Topic 5 Migration of Petroleum from Source Rock to Reservoir
It is now generally accepted by geochemists that in sand-shale sequences some of the petroleum generated in organic rich “source rocks” can move to a porous and permeable reservoir rock where it may accumulate:
Thus migration links the source rock to the reservoir. An understanding of the migration mechanism is important in many aspects of exploration for the following reasons.
Correlation of reservoired crude oils to their source rocks is based on the assumption that the composition of the source rock extract should closely resemble that of the reservoired oil. This will be true if the migration process causes only minor chemical fractionation. If migration does produce considerable changes in the chemical composition then many source rock-crude oil pairs may be missed by current techniques.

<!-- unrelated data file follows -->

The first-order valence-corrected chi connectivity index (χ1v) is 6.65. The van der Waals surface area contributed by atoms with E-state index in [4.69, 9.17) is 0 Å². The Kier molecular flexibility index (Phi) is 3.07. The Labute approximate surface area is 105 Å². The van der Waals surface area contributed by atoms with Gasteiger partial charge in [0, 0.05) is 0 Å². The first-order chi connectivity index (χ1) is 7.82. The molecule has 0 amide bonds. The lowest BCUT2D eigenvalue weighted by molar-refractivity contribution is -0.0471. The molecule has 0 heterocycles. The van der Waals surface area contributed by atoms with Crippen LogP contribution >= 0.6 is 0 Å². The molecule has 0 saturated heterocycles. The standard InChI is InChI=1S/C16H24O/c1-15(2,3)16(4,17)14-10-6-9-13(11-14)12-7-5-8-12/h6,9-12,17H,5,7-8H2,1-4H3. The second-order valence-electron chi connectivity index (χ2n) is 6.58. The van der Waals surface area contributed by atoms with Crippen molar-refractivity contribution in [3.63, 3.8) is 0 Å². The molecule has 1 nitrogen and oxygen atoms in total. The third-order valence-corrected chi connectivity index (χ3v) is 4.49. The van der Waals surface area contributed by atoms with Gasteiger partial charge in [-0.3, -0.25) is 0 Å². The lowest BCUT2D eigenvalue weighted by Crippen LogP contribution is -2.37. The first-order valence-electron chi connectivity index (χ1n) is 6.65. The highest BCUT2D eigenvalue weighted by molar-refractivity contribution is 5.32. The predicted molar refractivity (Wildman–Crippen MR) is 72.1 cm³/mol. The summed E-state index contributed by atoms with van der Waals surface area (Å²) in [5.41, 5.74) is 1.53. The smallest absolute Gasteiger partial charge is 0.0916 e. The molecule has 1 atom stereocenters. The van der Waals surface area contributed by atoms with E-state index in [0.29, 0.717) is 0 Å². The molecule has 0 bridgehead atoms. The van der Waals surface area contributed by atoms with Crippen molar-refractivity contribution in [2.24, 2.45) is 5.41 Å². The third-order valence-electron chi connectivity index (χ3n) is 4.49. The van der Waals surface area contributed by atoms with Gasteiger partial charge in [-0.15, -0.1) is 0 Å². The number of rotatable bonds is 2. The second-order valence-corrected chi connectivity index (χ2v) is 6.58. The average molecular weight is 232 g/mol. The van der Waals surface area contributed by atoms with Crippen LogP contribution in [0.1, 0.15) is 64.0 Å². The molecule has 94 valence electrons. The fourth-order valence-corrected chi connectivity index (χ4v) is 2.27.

Many traps, particularly structural ones, develop later than the onset of generation. Some knowledge of the time of migration is important in establishing whether the trap was available to accumulate the migrating petroleum.
The mechanism of migration is one of the factors controlling the distance of migration. This in turn sets limits on the maximum possible distance between the source rock and the trap.
Source rocks contain the material left after migration has occurred. A residue can only be interpreted if the composition of the migrated material is known and this depends on the migration mechanism.
The mineralogy of the source rock could have an important influence if internally generated water is necessary for migration. The presence of montmorillonite (which releases water
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Organic Geochemistry in Petroleum Exploration
Organic geochemistry can be a useful addition to the range of techniques available to the exploration geologist. This publication introduces the fundamental ideas of organic geochemistry with four main objectives: what organic geochemistry can and cannot do; provide an understanding of the language of organic geochemistry; provide some insights into general concepts such as minimum time and temperature, maximum temperature, and minimum organic matter content for source rock; and provide inforamtion on the techniques available for knowing things such as whether two oils are related.